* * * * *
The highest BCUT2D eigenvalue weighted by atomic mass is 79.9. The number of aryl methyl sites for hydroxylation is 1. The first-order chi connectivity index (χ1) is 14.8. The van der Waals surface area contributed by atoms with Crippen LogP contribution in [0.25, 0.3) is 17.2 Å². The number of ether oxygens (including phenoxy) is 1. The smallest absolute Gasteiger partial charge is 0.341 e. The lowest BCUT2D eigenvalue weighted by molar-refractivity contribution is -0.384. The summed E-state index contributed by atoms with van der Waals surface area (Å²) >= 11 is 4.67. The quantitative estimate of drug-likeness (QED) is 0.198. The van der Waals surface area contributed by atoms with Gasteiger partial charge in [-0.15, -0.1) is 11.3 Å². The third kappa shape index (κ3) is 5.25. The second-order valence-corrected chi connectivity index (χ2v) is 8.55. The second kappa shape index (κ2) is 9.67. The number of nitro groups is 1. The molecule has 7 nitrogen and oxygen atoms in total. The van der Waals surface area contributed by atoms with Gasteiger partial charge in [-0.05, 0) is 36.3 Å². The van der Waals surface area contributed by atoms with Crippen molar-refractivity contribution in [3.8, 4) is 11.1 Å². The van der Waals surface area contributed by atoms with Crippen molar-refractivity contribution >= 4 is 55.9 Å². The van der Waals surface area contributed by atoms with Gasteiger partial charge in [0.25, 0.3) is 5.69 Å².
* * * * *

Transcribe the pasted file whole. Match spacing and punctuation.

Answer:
The highest BCUT2D eigenvalue weighted by atomic mass is 79.9. The number of aryl methyl sites for hydroxylation is 1. The first-order chi connectivity index (χ1) is 14.8. The van der Waals surface area contributed by atoms with Crippen LogP contribution in [0.25, 0.3) is 17.2 Å². The number of ether oxygens (including phenoxy) is 1. The smallest absolute Gasteiger partial charge is 0.341 e. The lowest BCUT2D eigenvalue weighted by molar-refractivity contribution is -0.384. The summed E-state index contributed by atoms with van der Waals surface area (Å²) >= 11 is 4.67. The quantitative estimate of drug-likeness (QED) is 0.198. The van der Waals surface area contributed by atoms with Gasteiger partial charge in [-0.15, -0.1) is 11.3 Å². The third kappa shape index (κ3) is 5.25. The second-order valence-corrected chi connectivity index (χ2v) is 8.55. The second kappa shape index (κ2) is 9.67. The number of nitro groups is 1. The molecule has 7 nitrogen and oxygen atoms in total. The van der Waals surface area contributed by atoms with Gasteiger partial charge in [-0.05, 0) is 36.3 Å². The van der Waals surface area contributed by atoms with Crippen molar-refractivity contribution in [3.8, 4) is 11.1 Å². The van der Waals surface area contributed by atoms with Crippen molar-refractivity contribution >= 4 is 55.9 Å². The van der Waals surface area contributed by atoms with Gasteiger partial charge in [0.25, 0.3) is 5.69 Å².